The Cybernetics of “Here & Now” and “There & Then”:

In today’s post, I am looking at difference. Difference is a big concept in Cybernetics. As Ross Ashby noted:

The most fundamental concept in cybernetics is that of “difference”, either that two things are recognizably different or that one thing has changed with time.

In Cybernetics, the goal is to eliminate the difference. If we take an example of a steersman on a boat, they are continuously trying to correct their course so that they can reach their destination correctly. The course has set the path, and any difference due to environmental conditions or other things will need to be corrected. This is a negative feedback cycle, where the current value is compared against a set value, and any difference will trigger an action from the steersman. If the steersman has enough variety, in terms of experience or technology, they can easily correct the difference.

We can see from the example that there has to be a set value so that the current value can be compared against it. This comparison has to be either continuous (if possible) or as frequent as possible to allow the steersman to be control the external variety. If the steersman is not able to steer the boat to be in a “zone of safety”, they will lose control of the boat. If the feedback is received in long intervals, the steersman will not be effective in steering the boat. This basic idea can be applied to all sorts of situations. Basically, we identify a goal value, and then have processes in place to ensure that the “system” of interest is kept with in an allowable range of the goal value. From this standpoint, we can identify a problem as the difference of the goal value and the current value. When this difference is beyond an allowable value, we have to initiate an action that will bring the system back into the tolerable range.

This discussion points to the importance of maintaining the system between the viable range for selected essential variables. These could be the number of sales or rate of employee retention for an organization. This is about the ongoing survival by keeping the organization viable. We can see that this is a homeostatic type loop about the “here and now” for the organization, where selected essential variables are kept within a tolerance range. As noted before, this loop has to be either continuous if possible, or as frequent as possible.

What we have discussed does not address how an organization can grow. Our discussion has been about how to keep the organization surviving. Now we will look at the cybernetics of growth, which is also an important aspect for viability of an organization. For the growth part, similar to the first loop, we need a second loop where the goal value is an ideal state. This ideal state is “there and then” for the organization. This is a long-term goal for the organization, and unlike the homeostatic loop, this second loop does not have to be continuous or frequent. This second loop utilizes more infrequent comparisons. The emphasis is still keeping the essential variables in check by frequently keeping an eye on what is going on here and now, while at the same time looking out into the near future (“there and then”) infrequently. I encourage the reader to look into Stafford Beer’s VSM model that looks at the “here and now” and “there and then” ideas to ensure viability of an organization. I have written an introduction to VSM here.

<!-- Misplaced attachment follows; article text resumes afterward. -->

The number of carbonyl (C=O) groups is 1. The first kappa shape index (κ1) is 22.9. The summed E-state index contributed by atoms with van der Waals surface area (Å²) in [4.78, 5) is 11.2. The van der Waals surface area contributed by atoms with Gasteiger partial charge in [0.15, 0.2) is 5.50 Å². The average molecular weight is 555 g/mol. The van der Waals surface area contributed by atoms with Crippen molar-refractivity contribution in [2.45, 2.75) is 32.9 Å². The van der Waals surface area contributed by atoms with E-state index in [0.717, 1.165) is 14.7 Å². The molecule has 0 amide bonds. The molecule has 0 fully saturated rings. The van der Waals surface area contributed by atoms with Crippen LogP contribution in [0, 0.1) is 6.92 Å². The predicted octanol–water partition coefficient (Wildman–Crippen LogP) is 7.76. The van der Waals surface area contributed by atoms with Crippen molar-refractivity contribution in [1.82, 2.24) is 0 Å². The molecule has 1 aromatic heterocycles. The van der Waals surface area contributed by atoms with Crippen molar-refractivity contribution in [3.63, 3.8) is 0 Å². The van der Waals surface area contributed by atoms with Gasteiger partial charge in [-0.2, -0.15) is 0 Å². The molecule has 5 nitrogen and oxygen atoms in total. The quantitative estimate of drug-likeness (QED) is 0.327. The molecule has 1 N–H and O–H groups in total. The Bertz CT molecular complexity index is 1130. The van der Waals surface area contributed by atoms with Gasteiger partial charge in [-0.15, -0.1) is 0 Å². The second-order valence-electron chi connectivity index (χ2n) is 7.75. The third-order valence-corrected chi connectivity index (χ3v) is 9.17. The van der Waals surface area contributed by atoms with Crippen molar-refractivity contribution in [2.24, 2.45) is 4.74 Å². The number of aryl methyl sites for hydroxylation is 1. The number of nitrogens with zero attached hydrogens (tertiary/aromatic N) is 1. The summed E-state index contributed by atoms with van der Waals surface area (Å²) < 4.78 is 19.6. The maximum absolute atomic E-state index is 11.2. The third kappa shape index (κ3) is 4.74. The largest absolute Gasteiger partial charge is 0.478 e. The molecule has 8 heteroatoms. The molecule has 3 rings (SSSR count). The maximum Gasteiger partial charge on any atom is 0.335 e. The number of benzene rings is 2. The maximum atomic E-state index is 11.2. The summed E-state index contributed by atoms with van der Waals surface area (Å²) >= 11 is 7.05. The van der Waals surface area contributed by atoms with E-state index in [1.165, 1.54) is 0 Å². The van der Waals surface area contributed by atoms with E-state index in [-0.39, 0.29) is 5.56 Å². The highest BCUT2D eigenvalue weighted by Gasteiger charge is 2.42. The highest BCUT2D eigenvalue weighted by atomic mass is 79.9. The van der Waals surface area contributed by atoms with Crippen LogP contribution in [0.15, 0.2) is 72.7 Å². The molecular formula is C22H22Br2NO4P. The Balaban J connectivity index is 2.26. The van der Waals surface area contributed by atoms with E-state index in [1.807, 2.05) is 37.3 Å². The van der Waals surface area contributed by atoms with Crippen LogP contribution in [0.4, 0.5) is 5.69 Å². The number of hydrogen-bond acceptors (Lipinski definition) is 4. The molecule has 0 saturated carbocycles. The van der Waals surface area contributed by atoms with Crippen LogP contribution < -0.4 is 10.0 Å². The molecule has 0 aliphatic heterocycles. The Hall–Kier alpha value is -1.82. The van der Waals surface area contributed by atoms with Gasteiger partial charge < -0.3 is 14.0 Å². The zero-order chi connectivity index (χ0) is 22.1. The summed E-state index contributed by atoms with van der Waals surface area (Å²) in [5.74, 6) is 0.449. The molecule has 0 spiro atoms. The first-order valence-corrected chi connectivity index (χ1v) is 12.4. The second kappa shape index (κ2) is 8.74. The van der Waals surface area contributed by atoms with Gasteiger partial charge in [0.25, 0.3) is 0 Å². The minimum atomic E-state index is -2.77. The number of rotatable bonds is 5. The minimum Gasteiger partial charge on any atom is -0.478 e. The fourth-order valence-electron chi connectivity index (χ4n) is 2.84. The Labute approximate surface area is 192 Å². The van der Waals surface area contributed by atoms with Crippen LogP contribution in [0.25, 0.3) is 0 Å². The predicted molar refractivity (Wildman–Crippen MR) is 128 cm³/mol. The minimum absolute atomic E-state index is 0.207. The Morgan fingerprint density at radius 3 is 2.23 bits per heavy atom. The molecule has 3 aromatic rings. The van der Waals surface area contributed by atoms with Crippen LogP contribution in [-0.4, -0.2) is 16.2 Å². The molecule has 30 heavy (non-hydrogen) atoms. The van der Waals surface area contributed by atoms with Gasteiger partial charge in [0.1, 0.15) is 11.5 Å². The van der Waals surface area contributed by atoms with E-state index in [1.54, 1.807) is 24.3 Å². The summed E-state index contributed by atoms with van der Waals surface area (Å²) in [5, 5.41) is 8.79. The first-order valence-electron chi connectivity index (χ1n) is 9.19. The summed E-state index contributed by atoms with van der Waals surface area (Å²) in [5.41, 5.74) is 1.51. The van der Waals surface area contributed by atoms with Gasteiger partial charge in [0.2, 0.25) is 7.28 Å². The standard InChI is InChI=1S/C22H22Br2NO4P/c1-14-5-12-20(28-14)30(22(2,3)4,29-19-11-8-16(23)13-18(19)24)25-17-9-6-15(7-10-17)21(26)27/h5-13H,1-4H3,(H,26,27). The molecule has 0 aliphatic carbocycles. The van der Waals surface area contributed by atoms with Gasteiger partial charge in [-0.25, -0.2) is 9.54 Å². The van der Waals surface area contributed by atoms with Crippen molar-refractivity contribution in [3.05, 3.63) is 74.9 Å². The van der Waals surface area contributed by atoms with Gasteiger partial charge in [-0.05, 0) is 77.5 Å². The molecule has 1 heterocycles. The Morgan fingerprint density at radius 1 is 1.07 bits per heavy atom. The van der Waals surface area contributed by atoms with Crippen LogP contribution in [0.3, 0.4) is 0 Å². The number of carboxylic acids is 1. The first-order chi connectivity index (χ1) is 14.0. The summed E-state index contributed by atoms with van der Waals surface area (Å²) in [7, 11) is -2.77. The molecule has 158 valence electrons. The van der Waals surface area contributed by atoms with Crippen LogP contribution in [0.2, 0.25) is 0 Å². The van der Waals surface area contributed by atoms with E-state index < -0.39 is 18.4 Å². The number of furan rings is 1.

For some of the readers, this might remind you of the Roman God, Janus. Janus has two heads, looking in opposite directions. He is viewed as the God of change or transitions sometimes depicted as having one head looking into the past/current, while the other head looking into the future.

This may be paradoxical for some readers. In order to be adaptive, maintaining the status quo is very important. A smaller frequent feedback loop for status quo, and a larger infrequent loop for adjusting the course into the future is needed for viability. The idea of the two self-correcting loops goes back to Ross Ashby. I have written about it here.

A keen reader might see traces of Chris Argyris and Donald Schon’s “double loop” learning here. That is the case because Argyris and Schon were inspired by Ashby. They note the following in Organizational Learning II:

We borrow the distinction between single- and double-loop learning from W. Ross Ashby’s ‘Design for a Brain’. Ashby formulates his distinction in terms of (a) the adaptive behavior of a stable system, “the region of stability being the region of the phase space in which all the essential variables lie within their normal limits,” and (b) a change in the value of an effective parameter, which changes the field within which the system seeks to maintain its stability. One of Ashby’s examples is the behavior of a heating or cooling system governed by a thermostat. In an analogy to single-loop learning, the system changes the values of certain variables (for example, the opening or closing of an air valve) in order to keep temperature within the limits of a setting. Double-loop learning is analogous to the process by which a change in the setting induces the system to maintain temperature within the range specified by a new setting.

Please maintain social distance, wear masks and take vaccination, if able. Stay safe and always keep on learning…

In case you missed it, my last post was The Cybernetics of Bayesian Epistemology:

9 thoughts on “The Cybernetics of “Here & Now” and “There & Then”:

    • Your nice post came at about the same time as I did a work shop About Time, on the Power of Time in facilitating groups. Also nice of you to mention Argyris and Schön.